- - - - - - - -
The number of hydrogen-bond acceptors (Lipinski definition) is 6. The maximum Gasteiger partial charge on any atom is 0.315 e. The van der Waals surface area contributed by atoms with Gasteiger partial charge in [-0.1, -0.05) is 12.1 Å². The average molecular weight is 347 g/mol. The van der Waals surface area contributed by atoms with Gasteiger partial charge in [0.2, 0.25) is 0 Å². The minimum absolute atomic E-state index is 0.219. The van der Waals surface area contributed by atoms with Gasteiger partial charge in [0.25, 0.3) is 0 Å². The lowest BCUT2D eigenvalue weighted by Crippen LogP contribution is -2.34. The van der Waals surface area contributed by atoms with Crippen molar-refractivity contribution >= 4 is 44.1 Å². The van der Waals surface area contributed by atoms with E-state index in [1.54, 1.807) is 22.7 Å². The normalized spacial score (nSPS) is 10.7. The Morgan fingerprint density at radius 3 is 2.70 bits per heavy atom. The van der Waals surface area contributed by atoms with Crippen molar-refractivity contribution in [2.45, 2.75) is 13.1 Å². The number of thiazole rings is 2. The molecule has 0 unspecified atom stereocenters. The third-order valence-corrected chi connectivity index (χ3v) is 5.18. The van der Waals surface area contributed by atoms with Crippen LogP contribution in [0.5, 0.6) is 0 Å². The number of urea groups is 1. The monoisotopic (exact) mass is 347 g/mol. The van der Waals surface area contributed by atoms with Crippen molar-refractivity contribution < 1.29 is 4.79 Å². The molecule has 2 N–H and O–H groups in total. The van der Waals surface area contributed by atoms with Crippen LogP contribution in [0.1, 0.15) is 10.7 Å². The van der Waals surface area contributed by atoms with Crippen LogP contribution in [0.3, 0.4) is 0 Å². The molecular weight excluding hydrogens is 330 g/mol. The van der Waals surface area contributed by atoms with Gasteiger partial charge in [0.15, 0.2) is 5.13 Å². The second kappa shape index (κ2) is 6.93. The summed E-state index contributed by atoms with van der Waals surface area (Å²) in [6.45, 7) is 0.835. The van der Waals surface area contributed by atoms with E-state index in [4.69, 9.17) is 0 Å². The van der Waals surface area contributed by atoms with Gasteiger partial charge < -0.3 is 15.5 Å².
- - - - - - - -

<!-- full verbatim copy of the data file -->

The number of hydrogen-bond acceptors (Lipinski definition) is 6. The maximum Gasteiger partial charge on any atom is 0.315 e. The van der Waals surface area contributed by atoms with Gasteiger partial charge in [-0.1, -0.05) is 12.1 Å². The average molecular weight is 347 g/mol. The van der Waals surface area contributed by atoms with Gasteiger partial charge in [0.2, 0.25) is 0 Å². The minimum absolute atomic E-state index is 0.219. The van der Waals surface area contributed by atoms with Gasteiger partial charge in [0.25, 0.3) is 0 Å². The lowest BCUT2D eigenvalue weighted by Crippen LogP contribution is -2.34. The van der Waals surface area contributed by atoms with Crippen molar-refractivity contribution >= 4 is 44.1 Å². The van der Waals surface area contributed by atoms with E-state index in [1.54, 1.807) is 22.7 Å². The normalized spacial score (nSPS) is 10.7. The Morgan fingerprint density at radius 3 is 2.70 bits per heavy atom. The van der Waals surface area contributed by atoms with Crippen molar-refractivity contribution in [2.45, 2.75) is 13.1 Å². The number of thiazole rings is 2. The molecule has 0 unspecified atom stereocenters. The third-order valence-corrected chi connectivity index (χ3v) is 5.18. The van der Waals surface area contributed by atoms with Crippen LogP contribution in [0.5, 0.6) is 0 Å². The number of urea groups is 1. The monoisotopic (exact) mass is 347 g/mol. The van der Waals surface area contributed by atoms with Crippen molar-refractivity contribution < 1.29 is 4.79 Å². The molecule has 2 N–H and O–H groups in total. The van der Waals surface area contributed by atoms with Crippen LogP contribution in [0.1, 0.15) is 10.7 Å². The van der Waals surface area contributed by atoms with Crippen LogP contribution in [0.3, 0.4) is 0 Å². The molecular weight excluding hydrogens is 330 g/mol. The van der Waals surface area contributed by atoms with Gasteiger partial charge in [0.15, 0.2) is 5.13 Å². The second kappa shape index (κ2) is 6.93. The summed E-state index contributed by atoms with van der Waals surface area (Å²) in [6.45, 7) is 0.835. The van der Waals surface area contributed by atoms with E-state index in [4.69, 9.17) is 0 Å². The van der Waals surface area contributed by atoms with Gasteiger partial charge < -0.3 is 15.5 Å².